“The only way we’re going to get to zero risk is by stopping the outbreak at the source” in West Africa, Frieden said.

“Even if we tried to close the border, it wouldn’t work,” the top health official added. “People have a right to return. People transiting through could come in. And it would backfire, because by isolating these countries, it’ll make it harder to help them, it will spread more there and we’d be more likely to be exposed here.”
Excerpt from a link to an article of an Ebola virologist interview posted by Pogo this morning (Pogo is a doctor btw)
Q: There has been speculation that the virus could mutate or has already mutated to spread more easily. How likely is that?

A: I don’t think there is any data right now to support that. If you look at the virus sequence, it falls within the normal range of Zaire Ebola strains. Of course any of these mutations could have a dramatic effect, which we don't know right now. But there is nothing obvious that would point to a more transmissible, more virulent virus, or a change of transmission route. (bold mine)
Could "nothing obvious" mean something that isn't obvious is being missed?
You can speculate in every direction, of course, but I think it should be fact-based, it should be data-based, and I think it makes absolutely no sense to bring in aerosol transmissibility as a potential. I think this is really not helpful, unless you have data to support that.
I take that to mean nobody knows with a 100% certainty how this strain of Ebola is spreading. I could be wrong, but that's what I come away with from what I've read and heard so far.

This didn't happen twenty years ago

We've been having great stormy weather around here, especially in the afternoons. It rained hard. Gradually dark and suddenly windy overwhelmingly drenching with rain and as a complete pouring is winds down somewhat the sun comes out while this is still happening as if the clouds are used up while rain is still being delivered from altitude then the rain wind and darkness suddenly stop and all that is left is a bright cloudless day and birds that dare coming out.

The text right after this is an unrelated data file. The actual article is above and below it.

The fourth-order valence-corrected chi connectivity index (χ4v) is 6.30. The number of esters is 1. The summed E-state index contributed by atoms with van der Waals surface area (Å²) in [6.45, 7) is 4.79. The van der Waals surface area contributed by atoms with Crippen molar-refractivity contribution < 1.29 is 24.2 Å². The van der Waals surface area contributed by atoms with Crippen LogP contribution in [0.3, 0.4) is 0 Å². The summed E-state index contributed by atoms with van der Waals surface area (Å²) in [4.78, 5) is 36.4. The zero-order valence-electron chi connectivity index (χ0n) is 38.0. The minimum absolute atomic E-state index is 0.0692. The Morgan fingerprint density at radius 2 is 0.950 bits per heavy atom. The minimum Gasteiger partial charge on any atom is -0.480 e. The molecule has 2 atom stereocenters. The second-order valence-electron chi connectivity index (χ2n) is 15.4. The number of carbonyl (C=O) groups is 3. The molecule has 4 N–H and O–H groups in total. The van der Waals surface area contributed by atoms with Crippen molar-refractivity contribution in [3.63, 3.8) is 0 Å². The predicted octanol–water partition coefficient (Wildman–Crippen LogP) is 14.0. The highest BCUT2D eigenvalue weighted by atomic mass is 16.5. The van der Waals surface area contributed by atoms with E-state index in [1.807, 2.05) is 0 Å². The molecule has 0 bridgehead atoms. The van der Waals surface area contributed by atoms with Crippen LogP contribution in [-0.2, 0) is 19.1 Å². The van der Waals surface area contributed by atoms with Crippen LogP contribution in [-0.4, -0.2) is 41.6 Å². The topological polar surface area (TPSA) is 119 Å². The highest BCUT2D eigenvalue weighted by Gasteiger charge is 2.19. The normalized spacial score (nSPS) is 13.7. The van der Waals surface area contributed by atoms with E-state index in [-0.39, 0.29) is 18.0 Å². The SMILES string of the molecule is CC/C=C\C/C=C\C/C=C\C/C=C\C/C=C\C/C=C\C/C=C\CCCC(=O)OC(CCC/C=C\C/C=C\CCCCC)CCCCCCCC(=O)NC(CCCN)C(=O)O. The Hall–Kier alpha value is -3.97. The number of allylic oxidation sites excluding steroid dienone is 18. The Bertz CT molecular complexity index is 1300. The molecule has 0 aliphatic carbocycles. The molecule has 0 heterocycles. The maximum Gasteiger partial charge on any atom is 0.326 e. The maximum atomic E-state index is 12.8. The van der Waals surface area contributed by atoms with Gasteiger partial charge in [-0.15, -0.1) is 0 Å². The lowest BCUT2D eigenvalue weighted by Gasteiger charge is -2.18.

And the whole time I was thinking, I bet I am in a rainbow. If you were on Federal I'd be in a rainbow. This is like the fifth time this happened similarly this year.




About this same time last year was an even more severe rain storm. I'm such a dunce sometimes. The lens I was using is perfect for this. It is made for this goofy light reflecting situation. The lens has a nano crystal coating inside to prevent light bouncing around in there. It also has two extra low dispersion elements and precision glass mold aspherical lenses to control chromatic aberrations. The cloudscape was incredible and dynamic all day, the drama showing in degrees of grey. My camera conceit is so complete that it never occurred to me to put it on automatic and let it do its thing. I cannot possibly do as well myself with settings as the camera can do in such an odd light situation as this. The camera always reliably takes better photos of clouds than I do. But the whole day I never thought of setting it to automatic. The camera would have done much better with this rainbow. It was more distinct than this. And a full-size camera would have worked even better with this lens made to fit, it is less effective on my regular 3/4 size camera.

The rainbow seemed to contain the barn. A seventy-year old man whispered in a wonder-struck voice of a child, "I've never been this close to one." 


cleanup




https://twitter.com/wfaachannel8/status/517739906211528704

Let's get in real close. Yeah, hover right here so I can get a picture. Rotor wash? What's that? 

What if we're being punked? It could be a regular cleanup situation at a random apartment. And then I looked closer at the patches of dirt and started getting depressed.

To alleviate the depression I thought of ways to fix it. You could fill in the patches with sod and they'd be torn up, peed and pooped on by dogs, worn out again in a week. It is an area where shortcuts to and fro trump landscaping. But if you did then given the apartment steps, must be a path in the shape of an X in each dirt patch. That leaves only 4 tiny triangles to pack some ground cover exceedingly sturdy.